What is Holi and why is it celebrated?
The Hindu festival Holi, also known as the festival of colours, marks the beginning of the spring season in the Indian subcontinent.
Millions of Hindus worldwide are celebrating Holi, the festival of colours that marks the beginning of the spring season in the Indian subcontinent.
Here is what we know about the festivity.
When is Holi?
Holi is celebrated in Phagun, the 12th month of the Hindu calendar, which corresponds to February or March in the Gregorian calendar.
This year, the festival is being celebrated on March 8, though the festivities tend to run longer in some places.
What’s the story behind Holi and why is it celebrated?
Holi is an occasion to celebrate the triumph of good over evil and the end of winter. For many, it’s also an opportunity to meet people and repair broken relationships.
The king had a son called Prahlad who never worshipped his father and worshipped Vishnu instead. Hiranyakashyapu was so displeased that he conspired with his sister Holika to kill his son.
Holika agreed to kill her nephew, luring Prahlad into a pyre and trying to burn him. However, Vishnu came to Prahlad’s rescue and Holika ended up burning in the pyre.
To this day, Hindu devotees celebrate Holika Dahan on the eve of Holi to mark this event by making bonfires in their neighbourhoods.
How long does Holi last?
The celebration of Holi usually lasts for two days, with Holika Dahan and a day of throwing colours at each other being its highlights.
On the day of Holi, people of all ages take to the streets to smear each other with dry or wet paint and get showered in powdered colour and water. There is a lot of dancing and singing.
“People even stand on their rooftops to throw water balloons on random people walking on the streets,” Sashreek Garg, who comes from Una in India’s northern Himachal Pradesh state, told Al Jazeera.
“It’s my favourite festival. It binds people, cultures and even strangers together. Now that I am away from home I miss that feeling of coming together,” said Garg, who is currently a university student in Qatar.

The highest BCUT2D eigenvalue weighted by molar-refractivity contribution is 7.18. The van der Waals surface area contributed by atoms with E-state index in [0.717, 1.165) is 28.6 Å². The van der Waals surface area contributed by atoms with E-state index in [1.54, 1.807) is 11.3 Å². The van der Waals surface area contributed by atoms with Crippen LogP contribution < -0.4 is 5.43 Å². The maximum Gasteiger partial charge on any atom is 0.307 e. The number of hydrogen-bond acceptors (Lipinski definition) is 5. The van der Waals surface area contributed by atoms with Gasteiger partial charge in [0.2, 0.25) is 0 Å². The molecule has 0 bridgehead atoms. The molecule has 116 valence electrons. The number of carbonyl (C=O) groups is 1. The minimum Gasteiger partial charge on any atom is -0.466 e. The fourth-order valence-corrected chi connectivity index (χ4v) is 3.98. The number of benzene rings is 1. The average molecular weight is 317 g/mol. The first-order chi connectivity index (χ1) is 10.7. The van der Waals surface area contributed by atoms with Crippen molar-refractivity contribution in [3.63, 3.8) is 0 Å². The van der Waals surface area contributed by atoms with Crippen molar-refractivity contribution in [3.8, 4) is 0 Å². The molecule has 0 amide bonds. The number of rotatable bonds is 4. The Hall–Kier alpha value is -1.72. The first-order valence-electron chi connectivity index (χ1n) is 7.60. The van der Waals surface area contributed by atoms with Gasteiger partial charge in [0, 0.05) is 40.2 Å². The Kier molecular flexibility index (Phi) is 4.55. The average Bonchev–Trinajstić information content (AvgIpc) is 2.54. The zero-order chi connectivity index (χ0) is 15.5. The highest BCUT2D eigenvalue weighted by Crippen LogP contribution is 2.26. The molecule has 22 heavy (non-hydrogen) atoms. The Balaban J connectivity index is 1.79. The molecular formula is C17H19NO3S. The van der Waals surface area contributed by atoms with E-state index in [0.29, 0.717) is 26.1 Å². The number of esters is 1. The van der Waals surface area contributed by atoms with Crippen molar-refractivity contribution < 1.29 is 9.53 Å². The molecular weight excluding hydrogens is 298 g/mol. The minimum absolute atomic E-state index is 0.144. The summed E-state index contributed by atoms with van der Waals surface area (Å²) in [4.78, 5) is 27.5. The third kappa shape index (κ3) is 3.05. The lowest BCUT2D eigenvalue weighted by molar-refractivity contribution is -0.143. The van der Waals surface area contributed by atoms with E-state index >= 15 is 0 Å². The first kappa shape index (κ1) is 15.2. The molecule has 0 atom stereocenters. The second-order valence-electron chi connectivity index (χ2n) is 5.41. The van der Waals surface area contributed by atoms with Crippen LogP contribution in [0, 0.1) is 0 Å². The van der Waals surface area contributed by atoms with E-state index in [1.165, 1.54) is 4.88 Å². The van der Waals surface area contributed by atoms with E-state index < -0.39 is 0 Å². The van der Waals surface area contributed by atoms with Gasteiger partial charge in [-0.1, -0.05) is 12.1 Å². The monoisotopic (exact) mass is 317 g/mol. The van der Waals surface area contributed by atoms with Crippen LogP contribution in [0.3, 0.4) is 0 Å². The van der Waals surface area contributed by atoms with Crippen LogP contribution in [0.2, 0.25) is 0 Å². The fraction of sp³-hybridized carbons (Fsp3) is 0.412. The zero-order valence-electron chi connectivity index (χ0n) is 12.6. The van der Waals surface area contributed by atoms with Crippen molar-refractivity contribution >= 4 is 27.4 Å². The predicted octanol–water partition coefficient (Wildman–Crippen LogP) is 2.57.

Wishing our Hindu community a very happy Holi.
— Imran Khan (@ImranKhanPTI) March 6, 2023
Vaamika Shrivastava, another Indian from the central Madhya Pradesh state, also says Holi brings people together and that the festival has outgrown its religious boundaries.
Shrivastava says she lived in various places in India and everywhere she saw one constant: Holi.
“In every new place we lived, we used to have Holi parties in an open area in the neighbourhood with lots of colours, water guns and music and it was a party for everyone,” she told Al Jazeera.
“Holi is more than just the religion it comes from. It is about love and celebrating the colours of life at the onset of spring.”
Where is Holi celebrated?
Holi is celebrated in most parts of India, with each region having its own traditions. The celebrations in northern India tend to be more colourful and vivid while those in the south focus mainly on religious and temple rituals.
However, even among the northern states, there is a difference in how long the celebrations last and what people do. Garg, for instance, has never participated in a Holika Dahan bonfire on the eve of Holi. “In Himachal, we don’t do bonfires,” he said.
Andre Visperas is a Hindu practitioner from the Philippines. He said he celebrated Holi for the first time when he went to India for a pilgrimage in Uttar Pradesh state in 2009.
“Before that, I celebrated Holi on my own but I only celebrated the spiritual aspect of it rather than the celebratory traditions such as the throwing of coloured powder,” Visperas told Al Jazeera.
Holi is also celebrated in other South Asian countries like Nepal, Pakistan and Bangladesh which have a sizeable Hindu population. It is also celebrated by the Hindu diaspora in various countries, including the United States, United Kingdom, Canada and Australia.
This year, Holi was also celebrated by hundreds of women in two north Indian towns by playfully hitting men with wooden sticks in response to their “teasing” as part of a ritual.
Greetings on social media
Indian Prime Minister Narendra Modi posted a message on Twitter, wishing people a “happy and colourful Holi.”
होली की बहुत-बहुत शुभकामनाएं। आप सभी के जीवन में हमेशा आनंद और उमंग का रंग बरसे।
Wishing you all a happy and colourful Holi!
— Narendra Modi (@narendramodi) March 8, 2023
India’s Agriculture Minister Ranendra Pratap Swain also took to Twitter and shared an image with his family while also wishing people a Happy Holi.
Celebrating #Holi with my family at #Bhubaneswar.#HappyHoli pic.twitter.com/pzAwjm3yBB
— Ranendra Pratap Swain (@rajaaswain) March 8, 2023
Indian cricketers Sachin Tendulkar and Kuldeep Yadav also took to Twitter and congratulated their followers.
Happy Holi everyone!
Can you guess what's on my plate? 🍽️ pic.twitter.com/dV1UxVcc9M
— Sachin Tendulkar (@sachin_rt) March 7, 2023
Happy Holi from us to you guys #TeamIndia #Holi pic.twitter.com/tFsE0Y36c0
— Kuldeep yadav (@imkuldeep18) March 7, 2023